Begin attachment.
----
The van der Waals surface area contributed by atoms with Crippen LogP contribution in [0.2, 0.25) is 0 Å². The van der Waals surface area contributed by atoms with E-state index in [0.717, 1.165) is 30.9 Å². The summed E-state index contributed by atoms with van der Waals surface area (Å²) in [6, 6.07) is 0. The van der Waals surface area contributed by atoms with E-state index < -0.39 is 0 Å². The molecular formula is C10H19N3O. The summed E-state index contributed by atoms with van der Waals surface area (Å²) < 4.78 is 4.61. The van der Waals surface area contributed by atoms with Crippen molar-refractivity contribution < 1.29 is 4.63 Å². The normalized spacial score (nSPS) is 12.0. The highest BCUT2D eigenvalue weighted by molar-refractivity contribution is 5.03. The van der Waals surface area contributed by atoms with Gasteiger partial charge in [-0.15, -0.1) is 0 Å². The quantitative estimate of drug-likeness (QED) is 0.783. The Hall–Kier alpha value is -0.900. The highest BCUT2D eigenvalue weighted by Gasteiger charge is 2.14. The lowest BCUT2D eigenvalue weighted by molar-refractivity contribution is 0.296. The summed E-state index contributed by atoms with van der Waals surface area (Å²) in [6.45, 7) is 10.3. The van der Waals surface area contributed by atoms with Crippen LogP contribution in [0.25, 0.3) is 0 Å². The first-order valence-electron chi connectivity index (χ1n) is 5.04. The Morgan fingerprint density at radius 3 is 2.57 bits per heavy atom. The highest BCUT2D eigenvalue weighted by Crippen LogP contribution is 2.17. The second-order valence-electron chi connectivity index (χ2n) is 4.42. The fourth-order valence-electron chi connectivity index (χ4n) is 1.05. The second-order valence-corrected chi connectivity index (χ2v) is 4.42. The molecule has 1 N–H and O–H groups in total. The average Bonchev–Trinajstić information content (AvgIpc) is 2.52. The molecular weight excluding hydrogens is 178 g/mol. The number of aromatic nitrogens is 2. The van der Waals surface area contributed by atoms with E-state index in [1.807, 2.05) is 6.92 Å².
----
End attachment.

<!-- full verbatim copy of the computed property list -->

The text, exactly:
The van der Waals surface area contributed by atoms with Crippen LogP contribution in [0.2, 0.25) is 0 Å². The van der Waals surface area contributed by atoms with E-state index in [0.717, 1.165) is 30.9 Å². The summed E-state index contributed by atoms with van der Waals surface area (Å²) in [6, 6.07) is 0. The van der Waals surface area contributed by atoms with E-state index < -0.39 is 0 Å². The molecular formula is C10H19N3O. The summed E-state index contributed by atoms with van der Waals surface area (Å²) < 4.78 is 4.61. The van der Waals surface area contributed by atoms with Crippen molar-refractivity contribution < 1.29 is 4.63 Å². The normalized spacial score (nSPS) is 12.0. The highest BCUT2D eigenvalue weighted by molar-refractivity contribution is 5.03. The van der Waals surface area contributed by atoms with Gasteiger partial charge in [-0.15, -0.1) is 0 Å². The quantitative estimate of drug-likeness (QED) is 0.783. The Hall–Kier alpha value is -0.900. The highest BCUT2D eigenvalue weighted by Gasteiger charge is 2.14. The lowest BCUT2D eigenvalue weighted by molar-refractivity contribution is 0.296. The summed E-state index contributed by atoms with van der Waals surface area (Å²) in [6.45, 7) is 10.3. The van der Waals surface area contributed by atoms with Crippen LogP contribution in [0.25, 0.3) is 0 Å². The first-order valence-electron chi connectivity index (χ1n) is 5.04. The Morgan fingerprint density at radius 3 is 2.57 bits per heavy atom. The highest BCUT2D eigenvalue weighted by Crippen LogP contribution is 2.17. The second-order valence-electron chi connectivity index (χ2n) is 4.42. The fourth-order valence-electron chi connectivity index (χ4n) is 1.05. The second-order valence-corrected chi connectivity index (χ2v) is 4.42. The molecule has 1 N–H and O–H groups in total. The average Bonchev–Trinajstić information content (AvgIpc) is 2.52. The molecular weight excluding hydrogens is 178 g/mol. The number of aromatic nitrogens is 2. The van der Waals surface area contributed by atoms with E-state index in [1.807, 2.05) is 6.92 Å².